|McCann Recognized for Female Student Participation in AP Computer Science|
|By Jack Guerino, iBerkshires Staff |
02:24AM / Monday, April 22, 2019
NORTH ADAMS, Mass. — McCann Technical School has earned a First College Board AP Computer Science Female Diversity Award.
The school was notified of the award last month it was being recognized for the high female representation in AP Computer Science Courses.
"We really weren't expecting this. It just happened organically that we had the right female enrollment and female success in that program," Principal Justin Kratz said on Thursday. "So we're very pleased to hear about it ... and we are very proud."
Eligible schools must have either 50 percent or higher female representation in one of the two AP computer science courses or a percentage of the female computer science students that meet or exceed that of the schools female population.
"By inviting many more young women to advanced computer science classrooms, McCann
Tech has taken a significant step toward preparing all students for the widest range of 21st-century opportunities," said Trevor Packer, College Board senior vice president of the AP Program in the state announcing the award. "We hope this inspires many other high schools to engage more female students in AP Computer Science and prepare them to drive innovation."
Only 490 schools out some 18,000 worldwide earned the award for AP Computer Science Principles. Kratz said he didn't realize how ahead of the curve McCann was.
"That is the culture of our building and we really push all of our students to explore whatever interests they have," he said. "We want to give our students as many opportunities to find out what they're most interested in and where their passions lie.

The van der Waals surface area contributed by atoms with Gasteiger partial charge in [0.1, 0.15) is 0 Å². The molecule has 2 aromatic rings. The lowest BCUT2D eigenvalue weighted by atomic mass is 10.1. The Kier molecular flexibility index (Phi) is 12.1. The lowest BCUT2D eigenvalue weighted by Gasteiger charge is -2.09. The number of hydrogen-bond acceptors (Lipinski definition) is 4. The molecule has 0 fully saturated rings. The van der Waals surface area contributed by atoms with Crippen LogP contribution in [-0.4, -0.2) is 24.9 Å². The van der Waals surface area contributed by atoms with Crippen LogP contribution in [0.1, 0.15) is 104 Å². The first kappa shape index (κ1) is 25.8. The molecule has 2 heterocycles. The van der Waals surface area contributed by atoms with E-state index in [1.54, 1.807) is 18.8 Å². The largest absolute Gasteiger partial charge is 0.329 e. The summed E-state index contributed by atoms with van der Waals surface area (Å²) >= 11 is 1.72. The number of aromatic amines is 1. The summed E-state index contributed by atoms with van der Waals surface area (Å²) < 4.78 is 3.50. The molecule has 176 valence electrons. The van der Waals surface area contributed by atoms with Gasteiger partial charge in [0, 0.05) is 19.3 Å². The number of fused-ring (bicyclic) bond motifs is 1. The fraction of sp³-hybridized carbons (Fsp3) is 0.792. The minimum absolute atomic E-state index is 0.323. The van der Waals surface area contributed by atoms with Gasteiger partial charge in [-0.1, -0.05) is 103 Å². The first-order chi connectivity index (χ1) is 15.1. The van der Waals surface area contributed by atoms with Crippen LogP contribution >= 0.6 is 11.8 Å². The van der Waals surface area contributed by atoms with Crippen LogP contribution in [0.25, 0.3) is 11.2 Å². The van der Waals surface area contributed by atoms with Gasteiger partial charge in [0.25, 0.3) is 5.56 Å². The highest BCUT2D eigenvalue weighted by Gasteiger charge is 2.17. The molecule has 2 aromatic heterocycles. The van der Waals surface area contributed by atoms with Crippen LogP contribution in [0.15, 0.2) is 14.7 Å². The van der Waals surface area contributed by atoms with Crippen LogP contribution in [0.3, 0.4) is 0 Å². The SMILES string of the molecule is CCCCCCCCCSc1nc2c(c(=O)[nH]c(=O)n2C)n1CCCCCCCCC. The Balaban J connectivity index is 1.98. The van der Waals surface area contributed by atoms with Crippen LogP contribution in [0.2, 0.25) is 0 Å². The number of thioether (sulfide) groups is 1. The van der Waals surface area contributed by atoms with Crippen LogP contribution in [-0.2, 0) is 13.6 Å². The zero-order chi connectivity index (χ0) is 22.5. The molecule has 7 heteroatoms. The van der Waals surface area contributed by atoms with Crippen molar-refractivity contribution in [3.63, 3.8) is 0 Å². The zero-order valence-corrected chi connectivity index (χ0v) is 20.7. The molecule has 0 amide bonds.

AP Computer Science Principles has promoted the growth of AP computer science in high
schools. Participation had increased 135 percent since 2016 and the number of female, rural, and underrepresented minority students taking AP computer science exams has more than doubled in that period.
The goal is to encourage gender-parity science, technology, engineering and math and create a pathway to high-paying jobs, innovation and competition. The AP Board cites UNESCO's Institute of Statistics data that show less than 30 percent of the world's researchers are women; in North America and Western Europe, it's just 32 percent. Women are more likely to pursue computer science if they're given the opportunity to explore it in high school, according to research.
Kratz said the recognition gives the school more clout and shows incoming students that McCann encourages students to study whatever they want.
"It breaks down those barriers because these careers are not just for men," he said. "We have women in these programs, and they've done really well. So I think it helps us with our future enrollment...We don't pigeonhole any of our kids into certain areas."